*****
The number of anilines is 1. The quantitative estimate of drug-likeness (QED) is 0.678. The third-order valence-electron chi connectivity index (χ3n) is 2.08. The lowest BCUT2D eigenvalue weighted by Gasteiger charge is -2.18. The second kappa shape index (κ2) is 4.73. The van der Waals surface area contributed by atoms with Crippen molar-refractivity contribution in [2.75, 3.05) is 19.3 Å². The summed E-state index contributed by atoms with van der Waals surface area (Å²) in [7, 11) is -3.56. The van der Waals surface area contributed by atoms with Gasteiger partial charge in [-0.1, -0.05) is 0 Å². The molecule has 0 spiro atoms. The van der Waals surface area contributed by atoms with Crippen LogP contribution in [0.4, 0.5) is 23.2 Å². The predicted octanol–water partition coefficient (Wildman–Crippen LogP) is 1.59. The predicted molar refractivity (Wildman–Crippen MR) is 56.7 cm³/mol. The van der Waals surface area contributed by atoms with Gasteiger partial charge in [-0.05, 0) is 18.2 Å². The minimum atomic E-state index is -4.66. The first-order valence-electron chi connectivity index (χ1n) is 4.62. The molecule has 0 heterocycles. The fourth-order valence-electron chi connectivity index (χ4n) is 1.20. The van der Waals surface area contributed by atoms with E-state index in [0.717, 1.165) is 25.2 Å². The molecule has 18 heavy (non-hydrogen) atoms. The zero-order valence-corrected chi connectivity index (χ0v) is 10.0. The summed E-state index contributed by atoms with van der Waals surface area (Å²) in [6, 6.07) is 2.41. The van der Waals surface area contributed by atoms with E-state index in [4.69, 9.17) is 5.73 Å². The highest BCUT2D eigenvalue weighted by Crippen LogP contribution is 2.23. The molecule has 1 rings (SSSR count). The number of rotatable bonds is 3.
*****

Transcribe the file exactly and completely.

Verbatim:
The number of anilines is 1. The quantitative estimate of drug-likeness (QED) is 0.678. The third-order valence-electron chi connectivity index (χ3n) is 2.08. The lowest BCUT2D eigenvalue weighted by Gasteiger charge is -2.18. The second kappa shape index (κ2) is 4.73. The van der Waals surface area contributed by atoms with Crippen molar-refractivity contribution in [2.75, 3.05) is 19.3 Å². The summed E-state index contributed by atoms with van der Waals surface area (Å²) in [7, 11) is -3.56. The van der Waals surface area contributed by atoms with Gasteiger partial charge in [-0.1, -0.05) is 0 Å². The molecule has 0 spiro atoms. The van der Waals surface area contributed by atoms with Crippen LogP contribution in [0.4, 0.5) is 23.2 Å². The predicted octanol–water partition coefficient (Wildman–Crippen LogP) is 1.59. The predicted molar refractivity (Wildman–Crippen MR) is 56.7 cm³/mol. The van der Waals surface area contributed by atoms with Gasteiger partial charge in [-0.05, 0) is 18.2 Å². The minimum atomic E-state index is -4.66. The first-order valence-electron chi connectivity index (χ1n) is 4.62. The molecule has 0 heterocycles. The fourth-order valence-electron chi connectivity index (χ4n) is 1.20. The van der Waals surface area contributed by atoms with E-state index in [0.717, 1.165) is 25.2 Å². The molecule has 18 heavy (non-hydrogen) atoms. The zero-order valence-corrected chi connectivity index (χ0v) is 10.0. The summed E-state index contributed by atoms with van der Waals surface area (Å²) in [6, 6.07) is 2.41. The van der Waals surface area contributed by atoms with E-state index in [4.69, 9.17) is 5.73 Å². The highest BCUT2D eigenvalue weighted by Crippen LogP contribution is 2.23. The molecule has 1 rings (SSSR count). The number of rotatable bonds is 3.